Griffith's experiment, reported in 1928 by Frederick Griffith, was the first experiment suggesting that bacteria are capable of transferring genetic information through a process known as transformation. Griffith's findings were followed by research in the late 1930s and early 40s that isolated DNA as the material that communicated this genetic information.
Pneumonia was a serious cause of death in the wake of the post-WWI Spanish influenza pandemic, and Griffith was studying the possibility of creating a vaccine. Griffith used two strains of pneumococcus (Streptococcus pneumoniae) bacteria which infect mice – a type III-S (smooth) and type II-R (rough) strain. The III-S strain covered itself with a polysaccharide capsule that protected it from the host's immune system, resulting in the death of the host, while the II-R strain did not have that protective capsule and was defeated by the host's immune system. A German bacteriologist, Fred Neufeld, had discovered the three pneumococcal types (Types I, II, and III) and discovered the Quellung reaction to identify them in vitro. Until Griffith's experiment, bacteriologists believed that the types were fixed and unchangeable, from one generation to another.
In this experiment, bacteria from the III-S strain were killed by heat, and their remains were added to II-R strain bacteria. While neither alone harmed the mice, the combination was able to kill its host. Griffith was also able to isolate both live II-R and live III-S strains of pneumococcus from the blood of these dead mice. Griffith concluded that the type II-R had been "transformed" into the lethal III-S strain by a "transforming principle" that was somehow part of the dead III-S strain bacteria.
Today, we know that the "transforming principle" Griffith observed was the DNA of the III-S strain bacteria. While the bacteria had been killed, the DNA had survived the heating process and was taken up by the II-R strain bacteria. The III-S strain DNA contains the genes that form the protective polysaccharide capsule. Equipped with this gene, the former II-R strain bacteria were now protected from the host's immune system and could kill the host. The exact nature of the transforming principle (DNA) was verified in the experiments done by Avery, McLeod and McCarty and by Hershey and Chase.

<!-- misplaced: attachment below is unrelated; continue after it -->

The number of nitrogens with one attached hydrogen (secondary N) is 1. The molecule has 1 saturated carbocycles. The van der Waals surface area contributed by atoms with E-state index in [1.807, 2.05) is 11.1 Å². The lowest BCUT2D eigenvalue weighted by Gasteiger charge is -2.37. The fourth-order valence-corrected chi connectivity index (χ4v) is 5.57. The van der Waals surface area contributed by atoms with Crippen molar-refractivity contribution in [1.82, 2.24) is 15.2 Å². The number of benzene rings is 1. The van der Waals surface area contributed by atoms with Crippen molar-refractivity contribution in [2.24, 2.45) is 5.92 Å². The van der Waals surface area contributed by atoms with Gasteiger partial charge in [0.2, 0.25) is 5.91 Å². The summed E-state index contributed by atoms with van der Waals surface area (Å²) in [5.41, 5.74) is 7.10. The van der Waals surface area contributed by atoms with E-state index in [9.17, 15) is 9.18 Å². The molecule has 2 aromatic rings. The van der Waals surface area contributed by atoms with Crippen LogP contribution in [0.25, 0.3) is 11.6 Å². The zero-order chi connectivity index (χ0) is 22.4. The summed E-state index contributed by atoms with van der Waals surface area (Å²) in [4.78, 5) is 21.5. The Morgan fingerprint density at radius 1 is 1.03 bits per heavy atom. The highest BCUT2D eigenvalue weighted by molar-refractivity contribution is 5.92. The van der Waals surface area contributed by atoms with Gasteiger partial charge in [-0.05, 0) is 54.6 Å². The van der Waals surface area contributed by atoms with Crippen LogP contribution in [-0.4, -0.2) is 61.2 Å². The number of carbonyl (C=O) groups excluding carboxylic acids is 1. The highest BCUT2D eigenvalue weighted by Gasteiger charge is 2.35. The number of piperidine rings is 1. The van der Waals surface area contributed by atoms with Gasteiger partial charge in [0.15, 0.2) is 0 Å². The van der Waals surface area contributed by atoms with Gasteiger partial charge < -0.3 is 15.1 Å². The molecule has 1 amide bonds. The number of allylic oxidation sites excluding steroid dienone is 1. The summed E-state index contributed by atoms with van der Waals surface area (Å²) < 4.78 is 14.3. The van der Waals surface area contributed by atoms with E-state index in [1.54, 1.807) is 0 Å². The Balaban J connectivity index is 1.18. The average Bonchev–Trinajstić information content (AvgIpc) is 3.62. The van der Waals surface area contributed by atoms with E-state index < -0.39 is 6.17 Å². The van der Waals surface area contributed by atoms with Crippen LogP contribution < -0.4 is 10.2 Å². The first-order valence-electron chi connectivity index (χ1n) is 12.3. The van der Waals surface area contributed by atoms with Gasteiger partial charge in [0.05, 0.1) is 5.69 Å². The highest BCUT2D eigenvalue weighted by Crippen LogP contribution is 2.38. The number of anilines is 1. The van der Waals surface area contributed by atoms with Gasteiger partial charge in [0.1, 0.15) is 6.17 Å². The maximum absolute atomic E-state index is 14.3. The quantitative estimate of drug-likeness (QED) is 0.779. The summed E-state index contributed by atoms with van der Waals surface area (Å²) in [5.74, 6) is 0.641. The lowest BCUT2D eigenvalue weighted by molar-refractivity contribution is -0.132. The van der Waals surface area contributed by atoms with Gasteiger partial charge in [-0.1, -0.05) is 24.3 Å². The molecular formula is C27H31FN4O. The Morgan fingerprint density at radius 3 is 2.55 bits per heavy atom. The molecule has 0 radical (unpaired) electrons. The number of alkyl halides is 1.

- Griffith, Fred. (January 1928). "The Significance of Pneumococcal Types". Journal of Hygiene (Cambridge University Press) 27 (2): 113–159. doi:10.1017/S0022172400031879. JSTOR 4626734. PMC 2167760. PMID 20474956.
- Lorenz, M. G.; Wackernagel, W. (1994-09-01). "Bacterial gene transfer by natural genetic transformation in the environment". Microbiological Reviews 58 (3): 563–602. PMC 372978. PMID 7968924.
- Downie, A. W. (1972). "Pneumococcal transformation — a backward view: Fourth Griffith Memorial Lecture" (PDF). Journal of General Microbiology 73 (1): 1–11. doi:10.1099/00221287-73-1-1. PMID 4143929. Retrieved 2011-11-30.
- Lehrer, Steven. Explorers of the Body. 2nd edition 2006 p 44
- Avery, MacLeod, and McCarty (1944). "Studies on the Chemical Nature of the Substance Inducing Transformation of Pneumococcal Types: Induction of Transformation by a Desoxyribonucleic Acid Fraction Isolated from Pneumococcus Type III". Journal of Experimental Medicine 79 (1): 137–158. doi:10.1084/jem.79.2.137. PMC 2135445. PMID 19871359.
- Daniel Hartl and Elizabeth Jones (2005). Genetics: Analysis of Genes and Genomes, 6th edition. Jones & Bartlett. 854 pages. ISBN 0-7637-1511-5.
- Lehrer, Steven (2006). Explorers of the Body (2nd ed.). United States: iUniverse, Inc. ISBN 0-595-40731-5.